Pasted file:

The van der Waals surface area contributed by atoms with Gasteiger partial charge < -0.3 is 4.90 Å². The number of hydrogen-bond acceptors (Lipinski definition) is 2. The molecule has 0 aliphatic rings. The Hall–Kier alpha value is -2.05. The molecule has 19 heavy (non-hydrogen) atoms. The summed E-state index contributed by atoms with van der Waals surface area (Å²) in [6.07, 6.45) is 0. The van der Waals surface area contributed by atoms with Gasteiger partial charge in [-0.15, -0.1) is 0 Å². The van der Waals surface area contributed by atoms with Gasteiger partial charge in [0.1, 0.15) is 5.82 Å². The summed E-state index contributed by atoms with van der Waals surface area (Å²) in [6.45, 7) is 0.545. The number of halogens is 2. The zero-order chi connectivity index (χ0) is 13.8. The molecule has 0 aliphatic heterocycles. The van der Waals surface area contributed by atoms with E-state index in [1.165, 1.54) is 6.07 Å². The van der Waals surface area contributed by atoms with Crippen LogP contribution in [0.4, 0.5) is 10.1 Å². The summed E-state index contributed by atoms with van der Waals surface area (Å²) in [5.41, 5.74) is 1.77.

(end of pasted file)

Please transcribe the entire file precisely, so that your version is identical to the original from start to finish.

The van der Waals surface area contributed by atoms with Gasteiger partial charge < -0.3 is 4.90 Å². The number of hydrogen-bond acceptors (Lipinski definition) is 2. The molecule has 0 aliphatic rings. The Hall–Kier alpha value is -2.05. The molecule has 19 heavy (non-hydrogen) atoms. The summed E-state index contributed by atoms with van der Waals surface area (Å²) in [6.07, 6.45) is 0. The van der Waals surface area contributed by atoms with Gasteiger partial charge in [-0.15, -0.1) is 0 Å². The van der Waals surface area contributed by atoms with Gasteiger partial charge in [0.1, 0.15) is 5.82 Å². The summed E-state index contributed by atoms with van der Waals surface area (Å²) in [6.45, 7) is 0.545. The number of halogens is 2. The zero-order chi connectivity index (χ0) is 13.8. The molecule has 0 aliphatic heterocycles. The van der Waals surface area contributed by atoms with E-state index in [1.165, 1.54) is 6.07 Å². The van der Waals surface area contributed by atoms with Crippen LogP contribution in [0.4, 0.5) is 10.1 Å². The summed E-state index contributed by atoms with van der Waals surface area (Å²) in [5.41, 5.74) is 1.77.